Did you walk into your dentist’s office hoping to replace your missing teeth, but were told you didn’t have enough bone for a conventional dental implant? Do not despair! Chances are we can still replace your teeth with zygomatic implants. Unlike traditional implants that are anchored on to your jawbones, zygomatic implants are placed into the stronger, sturdier zygoma bone (or the cheekbone), which lies right above your upper jaw.

First introduced by Dr. Per-Ingvar Branemark in 1988, zygomatic implants have been used in the profession for over two decades. With well-documented cases and predictable outcomes, these implants are viable alternatives to bone grafting.

A list of frequently encountered dental terminologies is presented below to help you through the article.




The jaw or jawbone, specifically the upper jaw in most vertebrates. In humans it also forms part of the nose and eye socket.


A bone of the human skull commonly referred to as the cheekbone or malar bone

Dental Implant

The dental implant is a surgical component, shaped like the root of a natural tooth, that is placed within the bone of the maxilla or mandible to support an artificial tooth like restoration.


The dental implant abutment is that part of the fixture that connects the artificial crown to the underlying dental implant.


Front or up ahead




An artificial replacement of a missing natural body part, which in our case is the tooth.

Provisional Restoration

The artificial restoration that is placed temporarily till healing completes or the final restoration is ready is called the provisional or temporary restoration.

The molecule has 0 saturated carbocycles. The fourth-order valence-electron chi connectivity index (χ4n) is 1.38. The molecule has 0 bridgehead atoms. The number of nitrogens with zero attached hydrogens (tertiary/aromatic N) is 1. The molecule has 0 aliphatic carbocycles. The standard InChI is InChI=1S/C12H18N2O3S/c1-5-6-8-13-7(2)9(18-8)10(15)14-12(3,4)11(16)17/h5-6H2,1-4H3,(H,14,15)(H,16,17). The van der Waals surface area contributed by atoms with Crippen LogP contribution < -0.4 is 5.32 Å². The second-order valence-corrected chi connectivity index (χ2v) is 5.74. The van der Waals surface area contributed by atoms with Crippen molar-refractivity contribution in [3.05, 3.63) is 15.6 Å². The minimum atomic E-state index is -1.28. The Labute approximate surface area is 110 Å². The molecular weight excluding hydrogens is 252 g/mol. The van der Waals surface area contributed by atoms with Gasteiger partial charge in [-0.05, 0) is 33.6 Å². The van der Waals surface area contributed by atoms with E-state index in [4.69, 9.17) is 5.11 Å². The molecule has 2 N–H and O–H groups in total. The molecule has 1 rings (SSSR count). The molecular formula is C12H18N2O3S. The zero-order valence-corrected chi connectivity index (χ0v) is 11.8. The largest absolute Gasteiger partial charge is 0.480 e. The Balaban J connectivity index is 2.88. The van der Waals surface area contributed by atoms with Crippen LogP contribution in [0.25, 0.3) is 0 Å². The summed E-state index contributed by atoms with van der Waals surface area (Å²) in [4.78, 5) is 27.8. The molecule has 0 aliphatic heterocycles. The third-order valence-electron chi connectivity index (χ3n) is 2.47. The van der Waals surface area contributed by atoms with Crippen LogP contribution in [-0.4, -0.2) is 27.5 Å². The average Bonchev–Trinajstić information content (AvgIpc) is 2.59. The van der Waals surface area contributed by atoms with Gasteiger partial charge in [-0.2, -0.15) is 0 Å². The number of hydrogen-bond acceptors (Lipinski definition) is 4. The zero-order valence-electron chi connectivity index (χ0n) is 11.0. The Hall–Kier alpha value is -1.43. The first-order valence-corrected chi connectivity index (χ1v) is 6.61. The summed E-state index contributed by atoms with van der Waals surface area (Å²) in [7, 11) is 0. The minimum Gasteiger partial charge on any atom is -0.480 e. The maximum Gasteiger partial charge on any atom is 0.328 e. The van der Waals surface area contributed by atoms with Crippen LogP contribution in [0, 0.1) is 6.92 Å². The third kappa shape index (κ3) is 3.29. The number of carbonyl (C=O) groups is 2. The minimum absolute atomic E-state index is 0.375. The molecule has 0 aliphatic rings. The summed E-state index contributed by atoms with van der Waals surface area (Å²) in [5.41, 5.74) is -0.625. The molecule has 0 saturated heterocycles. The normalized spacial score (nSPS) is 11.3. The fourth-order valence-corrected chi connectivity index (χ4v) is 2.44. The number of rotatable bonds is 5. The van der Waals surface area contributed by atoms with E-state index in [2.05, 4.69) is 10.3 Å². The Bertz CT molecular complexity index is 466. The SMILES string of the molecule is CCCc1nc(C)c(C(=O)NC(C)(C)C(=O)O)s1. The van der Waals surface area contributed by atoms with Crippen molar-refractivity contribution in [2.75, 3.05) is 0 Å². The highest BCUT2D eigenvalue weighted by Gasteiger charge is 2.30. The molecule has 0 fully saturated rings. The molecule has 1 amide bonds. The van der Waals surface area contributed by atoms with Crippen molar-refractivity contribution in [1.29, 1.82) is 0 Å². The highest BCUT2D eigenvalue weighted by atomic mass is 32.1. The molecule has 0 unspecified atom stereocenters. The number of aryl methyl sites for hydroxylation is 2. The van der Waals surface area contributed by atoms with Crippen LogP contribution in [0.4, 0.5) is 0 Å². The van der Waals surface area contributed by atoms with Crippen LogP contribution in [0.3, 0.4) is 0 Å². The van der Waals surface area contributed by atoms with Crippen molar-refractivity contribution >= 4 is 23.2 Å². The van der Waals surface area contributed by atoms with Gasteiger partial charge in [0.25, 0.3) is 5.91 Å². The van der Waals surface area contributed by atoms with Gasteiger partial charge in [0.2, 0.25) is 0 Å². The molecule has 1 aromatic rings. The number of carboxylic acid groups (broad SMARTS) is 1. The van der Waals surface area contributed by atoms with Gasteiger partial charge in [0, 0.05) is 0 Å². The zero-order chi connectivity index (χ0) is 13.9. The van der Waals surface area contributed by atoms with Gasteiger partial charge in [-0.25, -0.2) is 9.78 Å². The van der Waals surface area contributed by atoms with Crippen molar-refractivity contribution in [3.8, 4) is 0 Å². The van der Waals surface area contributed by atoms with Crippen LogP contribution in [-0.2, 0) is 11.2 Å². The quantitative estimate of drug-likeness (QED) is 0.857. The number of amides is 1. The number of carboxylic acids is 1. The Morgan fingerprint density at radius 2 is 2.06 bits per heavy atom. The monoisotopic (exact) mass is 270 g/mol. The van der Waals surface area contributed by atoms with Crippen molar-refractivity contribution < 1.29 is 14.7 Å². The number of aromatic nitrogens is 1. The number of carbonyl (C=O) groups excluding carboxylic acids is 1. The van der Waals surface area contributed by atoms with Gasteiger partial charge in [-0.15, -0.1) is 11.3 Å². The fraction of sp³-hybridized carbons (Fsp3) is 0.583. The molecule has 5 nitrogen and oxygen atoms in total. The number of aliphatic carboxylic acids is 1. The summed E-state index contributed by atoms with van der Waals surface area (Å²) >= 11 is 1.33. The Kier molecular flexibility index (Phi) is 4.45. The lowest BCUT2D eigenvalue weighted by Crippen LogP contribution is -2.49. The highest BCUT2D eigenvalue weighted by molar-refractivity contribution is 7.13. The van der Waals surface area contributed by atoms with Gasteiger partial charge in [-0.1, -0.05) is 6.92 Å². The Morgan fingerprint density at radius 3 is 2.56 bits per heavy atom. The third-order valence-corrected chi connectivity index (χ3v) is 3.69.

Defined simply, occlusion is the science of contact of the surfaces of teeth in different situations, eg while biting, while chewing, while talking, swallowing, etc.

Atrophic bone

Severe reduction in bone structure, commonly seen in older individuals.

Immediate Loading

The process of placement of a prosthesis immediately after the implant surgery to assist in esthetics, function, rehabilitation and recovery.

Denture Conversion

The process of using a premade denture for immediate loading after the completion of surgery.


Zygomatic implants are long implants (30–62.5 mm) that obtain their main anchorage from the zygoma bone in the presence or absence of maxillary alveolar bone. They are designed to allow for implant‐supported prosthesis placement where maxillary bone support is inadequate.


The primary requirement for replacing missing teeth with a dental implant is the presence of adequate bone structure. However, in the absence of sufficient bone volume (atrophic bone), the dental team is presented with two options – bone grafting or graftless solutions.

While bone grafting comes with its own advantages, the treatment process if often lengthy and requires multiple surgical appointments. Also, bone grafting procedures are quite invasive, resulting in donor site morbidity in case an autograft (which is considered the gold standard) is used.

Zygomatic implants are a viable alternative for the rehabilitation of the atrophic posterior maxilla with both the classical two stage and immediate loading protocols. They avoid complex grafting and sinus lift procedures and therefore contribute to a shorter and more comfortable treatment.

Furthermore, zygomatic implants can be used in case of failed conventional implant placement, failed sinus augmentation or grafting procedures.


    Innumerable studies conducted on zygomatic implants over the decades demonstrate very high success rates. A systematic review published in the year 2014 by Goiato et al. evaluated the clinical studies conducted between 2000 and 2012 on the follow-up survival of zygomatic implants. The analysis showed a promising survival rate of 97.6%